In this information age, it is easier than ever to distribute and receive content, yet the much bandied-about term ‘fake news’ is a reminder that a lot of what is available is unreliable. If you are a student, it is obviously important to find reliable information and cite your sources. Wikipedia, the high profile web encyclopedia is often the first place people look when starting their research. However, most universities and colleges do not want their students to use Wikipedia as a source in their essays. You might be wondering why this, so we have included some reasons below. We should point out that it is unlikely colleges and universities are discouraging students to use Wikipedia altogether, so let’s first look at what is good about it:
- It is free – anyone can access information on a multitude of topics. Entries are constantly being created, edited and updated, as opposed to normal encyclopedias. Errors can be adjusted and information can be built upon.
- It has standards. Wikipedia insists that its articles are formally cited (specific information is referenced with a number) and there is a list of secondary sources, with links, at the bottom of each article. It also asks that sources be ‘reliable’ (Wikipedia has published a list some potentially unreliable sources that you can refer to)*.
As such, Wikipedia could be good place to begin your research. You can use it to gain a general overview on a topic and use it to find possible secondary sources. It can give you keywords to further investigate your subject.
That all sounds fine, so why shouldn’t you use Wikipedia as a source in your essays? Well, even Jimmy Wales, the founder of Wikipedia, thinks you should not be citing Wikipedia articles.
Here are some reasons why you should not use Wikipedia as a source:
- Anyone Can write or edit at any time. What is a strength (as we have seen) is also a weakness. Although Wikipedia has comprehensive guidelines and standards, there is no guarantee that all writers will keep to them.
- Varying quality: There can be a a marked difference in quality from one article to another. Errors are often (but not always) fixed. What you cite today could be edited out tomorrow.
- Anonymous editors: We don’t know who wrote or edited the articles. When you are considering a source, you should ask who wrote it and why you are using it. Philip Bradley, a distinguished librarian told the Guardian in 2004, “the main problem is the lack of authority. With printed publications, the publishers have to ensure that their data are reliable, as their livelihood depends on it.”
- Agendas: In theory, having multiple editors leads to more reliability, but in practice the one who pushes their agenda often wins. In May 2009, student Shane Fitzgerald was conducting research on the the globalization of information. He entered a fake quote on recently-deceased composer Maurice Jarre’s Wikipedia page. This was not attributed to a reliable source and was blocked a few times by other editors. However, Fitzgerald persisted and the quote remained on the page. It was even used by a journalist writing an obituary on Jarre.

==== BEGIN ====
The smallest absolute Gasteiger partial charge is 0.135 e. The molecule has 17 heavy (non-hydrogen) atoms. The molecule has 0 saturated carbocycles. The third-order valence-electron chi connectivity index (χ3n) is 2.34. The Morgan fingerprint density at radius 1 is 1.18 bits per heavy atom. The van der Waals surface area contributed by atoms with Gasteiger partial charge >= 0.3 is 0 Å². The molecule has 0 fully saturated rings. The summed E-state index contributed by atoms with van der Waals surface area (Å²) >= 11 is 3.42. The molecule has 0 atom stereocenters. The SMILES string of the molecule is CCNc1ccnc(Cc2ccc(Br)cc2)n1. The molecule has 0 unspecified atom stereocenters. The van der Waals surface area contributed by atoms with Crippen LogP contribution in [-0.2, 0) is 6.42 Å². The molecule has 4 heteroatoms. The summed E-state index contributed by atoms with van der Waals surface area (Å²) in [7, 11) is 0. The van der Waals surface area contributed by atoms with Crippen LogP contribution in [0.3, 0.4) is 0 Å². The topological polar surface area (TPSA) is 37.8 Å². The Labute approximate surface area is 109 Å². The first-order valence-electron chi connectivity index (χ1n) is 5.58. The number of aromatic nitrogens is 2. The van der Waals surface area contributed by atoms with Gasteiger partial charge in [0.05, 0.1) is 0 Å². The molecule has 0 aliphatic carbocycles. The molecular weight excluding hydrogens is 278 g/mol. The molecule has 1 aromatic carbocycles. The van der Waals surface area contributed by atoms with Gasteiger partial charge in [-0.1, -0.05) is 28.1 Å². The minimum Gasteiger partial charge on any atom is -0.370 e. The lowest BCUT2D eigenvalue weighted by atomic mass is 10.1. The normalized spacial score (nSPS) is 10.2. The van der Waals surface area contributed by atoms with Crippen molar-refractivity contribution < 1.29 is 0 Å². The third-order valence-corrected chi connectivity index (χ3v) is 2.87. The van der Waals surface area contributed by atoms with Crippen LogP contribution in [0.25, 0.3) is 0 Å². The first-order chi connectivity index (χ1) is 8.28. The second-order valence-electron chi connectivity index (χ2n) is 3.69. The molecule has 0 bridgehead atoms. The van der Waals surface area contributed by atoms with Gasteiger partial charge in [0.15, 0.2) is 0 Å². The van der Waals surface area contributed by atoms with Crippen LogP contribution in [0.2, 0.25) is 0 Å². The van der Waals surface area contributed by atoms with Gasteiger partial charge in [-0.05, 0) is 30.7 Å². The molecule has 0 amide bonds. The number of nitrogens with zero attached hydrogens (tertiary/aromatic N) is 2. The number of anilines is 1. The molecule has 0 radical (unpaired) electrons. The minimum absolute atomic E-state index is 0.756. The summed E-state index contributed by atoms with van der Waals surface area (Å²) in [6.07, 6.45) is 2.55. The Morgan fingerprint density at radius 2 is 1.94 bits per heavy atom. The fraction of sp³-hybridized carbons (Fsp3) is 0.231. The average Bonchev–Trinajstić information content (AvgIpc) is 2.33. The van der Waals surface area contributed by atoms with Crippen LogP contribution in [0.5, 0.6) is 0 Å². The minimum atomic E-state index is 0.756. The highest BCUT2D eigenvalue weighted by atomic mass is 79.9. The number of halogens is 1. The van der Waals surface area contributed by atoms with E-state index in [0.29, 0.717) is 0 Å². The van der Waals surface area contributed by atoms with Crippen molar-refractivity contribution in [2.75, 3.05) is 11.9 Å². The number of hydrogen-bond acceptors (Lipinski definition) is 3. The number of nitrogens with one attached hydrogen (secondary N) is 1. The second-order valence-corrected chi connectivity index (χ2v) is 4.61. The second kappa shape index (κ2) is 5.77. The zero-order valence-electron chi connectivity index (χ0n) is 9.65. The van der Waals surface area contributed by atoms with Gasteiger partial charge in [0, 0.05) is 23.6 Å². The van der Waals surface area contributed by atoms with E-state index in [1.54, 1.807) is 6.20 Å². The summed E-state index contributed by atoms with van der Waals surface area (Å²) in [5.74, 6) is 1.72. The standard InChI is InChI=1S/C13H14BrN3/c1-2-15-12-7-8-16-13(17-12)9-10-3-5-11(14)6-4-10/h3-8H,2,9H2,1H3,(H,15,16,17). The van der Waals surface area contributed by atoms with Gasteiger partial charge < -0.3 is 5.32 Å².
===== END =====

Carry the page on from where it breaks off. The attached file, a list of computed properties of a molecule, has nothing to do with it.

- Bias: In 2007, Wired magazine broke a story about Wikiscanner – a publicly-searchable database that tracked IP addresses editing Wikipedia pages. It reported that employees of the CIA had edited entries and voting company Diebold apparently deleted long paragraphs regarding concerns over the integrity of its machines.
Although no money is supposed to change hands, there are well-documented examples of this not being the case. You can find more about this in the link below:
- Wikipedia entries themselves are tertiary sources. You will need to provide secondary sources (like Wikipedia does) or primary ones.
Malicious Entries (known as Vandalizm): this is defined as ‘the addition, removal, or change of content made in a deliberate attempt to compromise the integrity of Wikipedia’.
As Harvard University points out, ‘even though Wikipedia should not be cited as a source in academic research, that doesn’t mean you cannot use it as a reference, or to gain basic understanding of something. Whenever you are looking at source material, even if from an established or notable source, always be cautious.’
Wikipedia’s own disclaimers make it absolutely clear:
Wikipedia says, “We do not expect you to trust us.” It adds that it is “not a primary source” and that “because some articles may contain errors,” you should “not use Wikipedia to make critical decisions.”
Furthermore, as Wikipedia notes in its “About” section, “Users should be aware that not all articles are of encyclopedic quality from the start: they may contain false or debatable information.”
Some other study-related links you might find helpful: